Comedy From The Closet

Janice and Jeffrey Available Now On IFC's Comedy Crib

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She’s been referred to as “the love child of Amy Sedaris and Tracy Ullman,” and he’s a self-described “Italian who knows how to cook a great spaghetti alla carbonara.” They’re Mollie Merkel and Matteo Lane, prolific indie comedians who blended their robust creative juices to bring us the new Comedy Crib series Janice and Jeffrey. Mollie and Matteo took time to answer our probing questions about their series and themselves. Here’s a taste.

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IFC: How would you describe Janice and Jeffrey to a fancy network executive you met in an elevator?

Mollie & Matteo: Janice and Jeffrey is about a married couple experiencing intimacy issues but who don’t have a clue it’s because they are gay. Their oblivion makes them even more endearing.  Their total lack of awareness provides for a buffet of comedy.

IFC: What’s your origin story? How did you two people meet and how long have you been working together?

Mollie: We met at a dive bar in Wrigley Field Chicago. It was a show called Entertaining Julie… It was a cool variety scene with lots of talented people. I was doing Janice one night and Matteo was doing an impression of Liza Minnelli. We sort of just fell in love with each other’s… ACT! Matteo made the first move and told me how much he loved Janice and I drove home feeling like I just met someone really special.

IFC: How would Janice describe Jeffrey?

Mollie: “He can paint, cook homemade Bolognese, and sing Opera. Not to mention he has a great body. He makes me feel empowered and free. He doesn’t suffocate me with attention so our love has room to breath.”

IFC: How would Jeffrey describe Janice?

Matteo: “Like a Ford. Built to last.”

IFC: Why do you think the world is ready for this series?

Mollie & Matteo: Our current political world is mirroring and reflecting this belief that homosexuality is wrong. So what better time for satire. Everyone is so pro gay and equal rights, which is of course what we want, too. But no one is looking at middle America and people actually in the closet. No one is saying, hey this is really painful and tragic, and sitting with that. Having compassion but providing the desperate relief of laughter…This seemed like the healthiest, best way to “fight” the gay rights “fight”.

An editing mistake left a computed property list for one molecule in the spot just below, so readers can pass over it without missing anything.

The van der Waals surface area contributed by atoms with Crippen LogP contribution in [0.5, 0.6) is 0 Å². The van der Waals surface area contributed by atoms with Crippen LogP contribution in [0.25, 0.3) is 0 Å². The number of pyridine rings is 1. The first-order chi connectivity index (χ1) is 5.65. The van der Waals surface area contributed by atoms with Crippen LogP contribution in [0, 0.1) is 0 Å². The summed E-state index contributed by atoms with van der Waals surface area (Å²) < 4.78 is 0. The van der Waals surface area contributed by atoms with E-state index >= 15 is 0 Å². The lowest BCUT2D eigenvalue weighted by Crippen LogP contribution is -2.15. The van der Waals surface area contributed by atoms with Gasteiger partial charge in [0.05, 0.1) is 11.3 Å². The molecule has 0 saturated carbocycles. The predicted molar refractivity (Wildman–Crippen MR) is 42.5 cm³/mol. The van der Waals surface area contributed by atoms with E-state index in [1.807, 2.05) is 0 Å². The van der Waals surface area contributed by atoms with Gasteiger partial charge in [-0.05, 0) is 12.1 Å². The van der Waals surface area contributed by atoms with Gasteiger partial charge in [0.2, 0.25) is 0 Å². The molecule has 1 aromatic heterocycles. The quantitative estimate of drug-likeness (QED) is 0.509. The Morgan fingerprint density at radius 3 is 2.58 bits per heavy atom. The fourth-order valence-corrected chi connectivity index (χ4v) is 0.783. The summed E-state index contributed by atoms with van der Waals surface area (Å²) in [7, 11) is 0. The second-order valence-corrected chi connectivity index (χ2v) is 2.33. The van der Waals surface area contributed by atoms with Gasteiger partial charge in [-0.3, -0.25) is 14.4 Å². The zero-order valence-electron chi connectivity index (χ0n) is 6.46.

IFC: Hummus is hilarious. Why is it so funny?

Mollie: It just seems like something people take really seriously, which is funny to me. I started to see it in a lot of lesbians’ refrigerators at a time. It’s like observing a lesbian in a comfortable shoe. It’s a language we speak. Pass the Hummus. Turn on the Indigo Girls would ya?

See the whole season of Janice and Jeffrey right now on IFC’s Comedy Crib.

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Die Hard Dads

Inspiration For Die Hard Dads

Die Hard is on IFC all Father's Day Long

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Photo Credit: Everett Collection, GIPHY

Yippee ki-yay, everybody! It’s time to celebrate the those most literal of mother-effers: dads!

And just in case the title of this post left anything to the imagination, IFC is giving dads balls-to-the-wall ’80s treatment with a glorious marathon of action trailblazer Die Hard.

There are so many things we could say about Die Hard. We could talk about how it was comedian Bruce Willis’s first foray into action flicks, or Alan Rickman’s big screen debut. But dads don’t give a sh!t about that stuff.

No, dads just want to fantasize that they could be deathproof quip factory John McClane in their own mundane lives. So while you celebrate the fathers in your life, consider how John McClane would respond to these traditional “dad” moments…

Wedding Toasts

Dads always struggle to find the right words of welcome to extend to new family. John McClane, on the other hand, is the master of inclusivity.